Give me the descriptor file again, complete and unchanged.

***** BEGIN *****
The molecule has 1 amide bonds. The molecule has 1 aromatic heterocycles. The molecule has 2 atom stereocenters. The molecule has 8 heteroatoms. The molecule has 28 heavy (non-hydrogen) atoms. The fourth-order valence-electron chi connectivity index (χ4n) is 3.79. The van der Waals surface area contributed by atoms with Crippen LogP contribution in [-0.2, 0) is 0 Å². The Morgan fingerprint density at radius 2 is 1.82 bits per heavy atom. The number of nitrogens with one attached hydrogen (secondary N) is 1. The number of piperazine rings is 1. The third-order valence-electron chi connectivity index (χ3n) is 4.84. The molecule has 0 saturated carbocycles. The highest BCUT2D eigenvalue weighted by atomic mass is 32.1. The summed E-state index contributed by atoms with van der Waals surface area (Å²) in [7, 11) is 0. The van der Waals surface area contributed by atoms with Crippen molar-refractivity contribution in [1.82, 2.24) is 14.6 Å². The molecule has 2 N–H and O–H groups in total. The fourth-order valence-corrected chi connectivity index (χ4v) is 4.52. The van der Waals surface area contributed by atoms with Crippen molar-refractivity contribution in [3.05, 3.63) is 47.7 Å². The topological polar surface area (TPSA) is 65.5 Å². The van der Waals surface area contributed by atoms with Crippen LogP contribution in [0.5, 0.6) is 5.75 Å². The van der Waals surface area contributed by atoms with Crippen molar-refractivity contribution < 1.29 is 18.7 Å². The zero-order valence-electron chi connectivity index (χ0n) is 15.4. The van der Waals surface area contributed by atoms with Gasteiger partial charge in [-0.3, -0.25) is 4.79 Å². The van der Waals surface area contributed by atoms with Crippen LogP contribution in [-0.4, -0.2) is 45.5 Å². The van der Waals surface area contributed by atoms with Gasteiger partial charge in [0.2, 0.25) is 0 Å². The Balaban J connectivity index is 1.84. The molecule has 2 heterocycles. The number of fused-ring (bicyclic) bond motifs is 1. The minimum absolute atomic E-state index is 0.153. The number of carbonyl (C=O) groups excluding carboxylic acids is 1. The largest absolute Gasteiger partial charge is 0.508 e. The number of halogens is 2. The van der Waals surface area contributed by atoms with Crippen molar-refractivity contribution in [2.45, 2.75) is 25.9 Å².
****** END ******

The molecule has 1 amide bonds. The molecule has 1 aromatic heterocycles. The molecule has 2 atom stereocenters. The molecule has 8 heteroatoms. The molecule has 28 heavy (non-hydrogen) atoms. The fourth-order valence-electron chi connectivity index (χ4n) is 3.79. The van der Waals surface area contributed by atoms with Crippen LogP contribution in [-0.2, 0) is 0 Å². The Morgan fingerprint density at radius 2 is 1.82 bits per heavy atom. The number of nitrogens with one attached hydrogen (secondary N) is 1. The number of piperazine rings is 1. The third-order valence-electron chi connectivity index (χ3n) is 4.84. The molecule has 0 saturated carbocycles. The highest BCUT2D eigenvalue weighted by atomic mass is 32.1. The summed E-state index contributed by atoms with van der Waals surface area (Å²) in [7, 11) is 0. The van der Waals surface area contributed by atoms with Crippen molar-refractivity contribution in [1.82, 2.24) is 14.6 Å². The molecule has 2 N–H and O–H groups in total. The fourth-order valence-corrected chi connectivity index (χ4v) is 4.52. The van der Waals surface area contributed by atoms with Crippen molar-refractivity contribution in [3.05, 3.63) is 47.7 Å². The topological polar surface area (TPSA) is 65.5 Å². The van der Waals surface area contributed by atoms with Crippen LogP contribution in [0.5, 0.6) is 5.75 Å². The van der Waals surface area contributed by atoms with Crippen molar-refractivity contribution < 1.29 is 18.7 Å². The zero-order valence-electron chi connectivity index (χ0n) is 15.4. The van der Waals surface area contributed by atoms with Gasteiger partial charge in [-0.3, -0.25) is 4.79 Å². The van der Waals surface area contributed by atoms with Crippen LogP contribution in [-0.4, -0.2) is 45.5 Å². The van der Waals surface area contributed by atoms with Gasteiger partial charge in [0.2, 0.25) is 0 Å². The Balaban J connectivity index is 1.84. The molecule has 2 heterocycles. The number of fused-ring (bicyclic) bond motifs is 1. The minimum absolute atomic E-state index is 0.153. The number of carbonyl (C=O) groups excluding carboxylic acids is 1. The largest absolute Gasteiger partial charge is 0.508 e. The number of halogens is 2. The van der Waals surface area contributed by atoms with Crippen molar-refractivity contribution in [2.45, 2.75) is 25.9 Å².